5/18/11: In the markets, as in life, there are no guarantees but everyone is entitled to their opinion. Here’s my opinion on the financial markets today.
The Nitty Gritty Details:
Stocks opened slightly higher this morning amid mixed earnings and commodities gains. After struggling yesterday on some disappointing company outlooks, results this morning are a bit better overall. Market watchers will focus on the Federal Reserve Open Market Committee (FOMC) minutes this afternoon in what is otherwise a fairly empty economic calendar. European stocks were trading with a positive bias this morning as mining stocks rose on higher metals prices. With the exception of India, key Asian markets closed higher. Commodity prices are broadly higher, led by silver (+3.0%), U.S. crude (+1.5%), wheat (+1.5%) and copper (+1%). Gold is up $12, back to within striking distance of $1500 at $1492. The dollar is firm against the broad currency basket.
Looking back at Tuesday, major averages finished mixed as a late rally in Financials and weakening dollar helped the S&P end the day about where it started. Early weakness was driven by a disappointing outlook from a major technology provider along with some tepid economic data. Housing starts and industrial production both disappointed, sparking more fears that the economic slowdown might progress into something worse. Financials benefited from strong credit card delinquency data to top the sector rankings, along with Utilities, which continue to attract a defensive bid. The global growth story took a hit with Materials and Industrials each sliding more than 1% on the session. Commodities were mixed with the broad indexes garnering support from higher crop prices on weather-related harvest concerns, while lower oil, gold and silver weighed.
Around our financial planning firm this morning, we were discussing three items that we thought would be of particular interest to our readers:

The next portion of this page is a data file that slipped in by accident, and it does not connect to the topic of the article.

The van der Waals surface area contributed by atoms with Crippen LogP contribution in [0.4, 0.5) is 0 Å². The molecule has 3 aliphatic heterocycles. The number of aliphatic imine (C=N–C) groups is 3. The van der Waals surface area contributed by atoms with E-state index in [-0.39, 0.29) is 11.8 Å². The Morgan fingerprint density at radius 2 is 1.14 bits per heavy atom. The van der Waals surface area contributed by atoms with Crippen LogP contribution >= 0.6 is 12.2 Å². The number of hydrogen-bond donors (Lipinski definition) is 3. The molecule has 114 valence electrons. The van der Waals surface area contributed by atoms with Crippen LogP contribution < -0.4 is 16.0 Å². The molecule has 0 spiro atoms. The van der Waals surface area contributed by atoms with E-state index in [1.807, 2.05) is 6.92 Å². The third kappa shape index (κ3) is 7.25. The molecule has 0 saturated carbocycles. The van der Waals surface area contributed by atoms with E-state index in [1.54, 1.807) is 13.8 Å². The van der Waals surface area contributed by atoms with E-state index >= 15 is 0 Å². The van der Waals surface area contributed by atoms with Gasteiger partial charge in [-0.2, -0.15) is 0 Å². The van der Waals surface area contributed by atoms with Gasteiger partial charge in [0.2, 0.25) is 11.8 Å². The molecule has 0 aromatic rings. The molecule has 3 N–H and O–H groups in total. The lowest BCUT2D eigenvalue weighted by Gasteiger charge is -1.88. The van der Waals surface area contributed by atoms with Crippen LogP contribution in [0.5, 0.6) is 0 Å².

The Markets Broken Down:
Credit card issues are getting better. Credit card delinquencies and charge offs continued their steady improvement in April, a month that historically sees deterioration. These metrics, which have been improving steadily since early 2010 and coincide with a better job market, point to a steadily improving – but still challenged – consumer balance sheet. Leveling off in oil prices and an improving (but still tough) job market are supportive of near-trend consumer spending in the 2.5% to 3% range.
The FOMC minutes are due out at 2 PM ET today. The Federal Reserve will release the minutes of the April 26-27 FOMC meeting early this afternoon. Normally, the minutes (a scrubbed version of the proceedings of the Fed’s policy meeting) garner some attention from the market, looking for clues as to the Fed’s next move. This time around, however, the significance of the minutes is muted by the fact that Fed Chairman Bernake held a press conference the day of the FOMC in April. Still, the minutes are likely to show Fed policymakers vigorously debating the exit from QE2, the pace of inflation and the pace of the economic recovery. Next up for the Fed is the Beige Book (a qualitative assessment of business conditions in each of the 12 Federal Reserve districts) on June 8th. The next FOMC meeting is June 22nd.
Recent monthly economic data including employment, manufacturing and retail sales continues to point towards solid growth. However, the growth momentum seems to have stalled somewhat as the economy transitions from a strong recovery to uneven, modest growth. In the past week, stabilization occurred in initial jobless claims and commodity prices. Shipping traffic slowed, but mortgage applications rose in response to lower rates. Business lending continues to rise.
As always, email me here with your questions or comments. I love to hear from you and thoroughly enjoy the “intellectual debate” with our clients and friends that these opinions generate.
Greg Powell, CIMA
Note: The opinions voiced in this material are for general information and are not intended to be specific advice. Any indices such as the S & P 500 can’t be invested into directly. Past performance is no assurance of a future result.
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